Gwinnett County leaders are making a $70 million bet on a massive project they say could transform scientific research into three of the state’s biggest economic drivers — agriculture, medicine and the environment.
It also has the potential of being transformative for the region, and perhaps Georgia as a whole, county officials say.
The Gwinnett Development Authority and the county commission on Tuesday approved up to $72 million in loans to a non-profit organization formed by the county that plans to build a sprawling research center on 2,000 acres near Dacula at the Barrow County line.
“Mark down this date,” Commission Chairman Charlotte Nash said, after the vote was approved. “It’s historic.”
The project’s operating costs will be funded by the development authority, until it can be supported by its own revenues. The county and the development authority will be repaid over time by land sales.
Called Rowen, it will be the largest development in Gwinnett’s history and also include public spaces, offices and residences. The research facilities hope to draw people and ideas from the 50 educational institutions within an hour’s drive.
If it reaches its full potential, officials say the project will cost $1.8 billion to build by 2035, and as much as $3.2 billion by 2050. It is expected to create more than 18,000 jobs over the next 15 years and generate more than $2.3 billion in annual economic activity, according to an impact study commissioned by the county.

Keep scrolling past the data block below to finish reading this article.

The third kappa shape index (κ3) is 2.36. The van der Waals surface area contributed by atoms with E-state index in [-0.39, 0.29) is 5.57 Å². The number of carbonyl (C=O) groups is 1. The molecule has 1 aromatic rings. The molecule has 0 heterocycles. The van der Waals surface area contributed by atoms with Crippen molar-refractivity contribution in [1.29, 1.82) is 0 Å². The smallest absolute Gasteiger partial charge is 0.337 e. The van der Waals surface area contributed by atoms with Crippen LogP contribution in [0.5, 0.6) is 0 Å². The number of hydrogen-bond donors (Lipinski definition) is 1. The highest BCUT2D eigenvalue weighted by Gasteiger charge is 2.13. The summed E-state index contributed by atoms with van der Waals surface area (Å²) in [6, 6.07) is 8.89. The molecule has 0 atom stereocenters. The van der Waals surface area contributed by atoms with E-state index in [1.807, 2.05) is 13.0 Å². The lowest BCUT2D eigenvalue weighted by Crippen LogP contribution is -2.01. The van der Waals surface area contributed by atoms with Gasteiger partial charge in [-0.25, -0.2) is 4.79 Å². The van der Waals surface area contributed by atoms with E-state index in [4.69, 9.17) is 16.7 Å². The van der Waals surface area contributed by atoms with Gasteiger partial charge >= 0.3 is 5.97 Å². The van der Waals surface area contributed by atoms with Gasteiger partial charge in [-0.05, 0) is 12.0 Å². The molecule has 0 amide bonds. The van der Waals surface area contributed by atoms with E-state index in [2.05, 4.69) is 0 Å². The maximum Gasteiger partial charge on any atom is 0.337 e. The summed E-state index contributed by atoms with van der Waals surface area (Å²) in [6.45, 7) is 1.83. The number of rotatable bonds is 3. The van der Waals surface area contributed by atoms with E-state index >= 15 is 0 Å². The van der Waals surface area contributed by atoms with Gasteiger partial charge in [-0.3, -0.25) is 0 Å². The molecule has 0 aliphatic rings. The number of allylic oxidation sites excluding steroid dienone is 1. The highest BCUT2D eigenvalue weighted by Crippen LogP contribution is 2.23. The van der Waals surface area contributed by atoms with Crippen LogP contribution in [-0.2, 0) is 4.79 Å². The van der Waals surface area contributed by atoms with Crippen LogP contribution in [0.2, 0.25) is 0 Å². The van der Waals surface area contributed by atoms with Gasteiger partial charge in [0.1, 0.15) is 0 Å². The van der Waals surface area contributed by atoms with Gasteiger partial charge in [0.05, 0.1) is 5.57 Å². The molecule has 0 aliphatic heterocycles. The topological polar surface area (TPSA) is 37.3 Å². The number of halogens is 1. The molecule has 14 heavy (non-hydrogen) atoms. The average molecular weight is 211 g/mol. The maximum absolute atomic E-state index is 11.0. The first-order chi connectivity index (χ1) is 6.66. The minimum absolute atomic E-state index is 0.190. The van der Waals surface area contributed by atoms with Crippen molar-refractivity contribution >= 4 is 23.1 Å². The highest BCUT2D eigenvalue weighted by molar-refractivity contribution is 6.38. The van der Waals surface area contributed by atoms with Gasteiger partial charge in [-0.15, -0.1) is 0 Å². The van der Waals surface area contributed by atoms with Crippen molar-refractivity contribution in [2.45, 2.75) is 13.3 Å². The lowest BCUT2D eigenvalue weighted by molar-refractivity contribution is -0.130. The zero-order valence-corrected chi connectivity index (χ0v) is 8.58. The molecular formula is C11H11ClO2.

By 2050, the annual economic impact is expected to be $6.6 billion, the study said.
The development site, with a two-mile frontage along Ga. 316, is strategically centered between Atlanta, Athens and Gainesville. And that’s not an accident. It’s the payoff of years of work by Gwinnett leaders who have long tried to sell the stretch of highway as an “innovation crescent,” which would support businesses and job growth that could ripple statewide.
The centralized location also echoes the Research Triangle in North Carolina, which is similarly situated between academic centers in Raleigh, Durham and Chapel Hill.
“This project ... is going to reverberate,” said Bob Geolas, an advisor to the county who is the former President and CEO of the Research Triangle Foundation of North Carolina. “People are going to hear about it around the world.”
Research Triangle Park changed the entire state of North Carlonia since opening in the 1950s, Geolas said, by improving education, leading to the rise of Charlotte as a banking capital, and creating a global brand for the state.
Rowen, too, will create opportunities beyond the 2,000 acres at the intersection of Ga. 316 and Drowning Creek Road along the Apalachee River, Nash said.
“I see it as an opportunity not just to bend the trend, but to lift the trajectory of the county to another level,” Nash said. “This is going to create an opportunity that is truly generational in nature.”
Nash said she envisions Rowen as a knowledge community, with residential and restaurant components, in addition to the research space. The site will be built into the environment — more like the south Fulton County community of Serenbe than a traditional office park.
Gov. Brian Kemp said the development “has the potential to create a new chapter of discovery and innovation that will enrich the state of Georgia for many years to come.”
`A dream for close to two decades’
But there are detractors.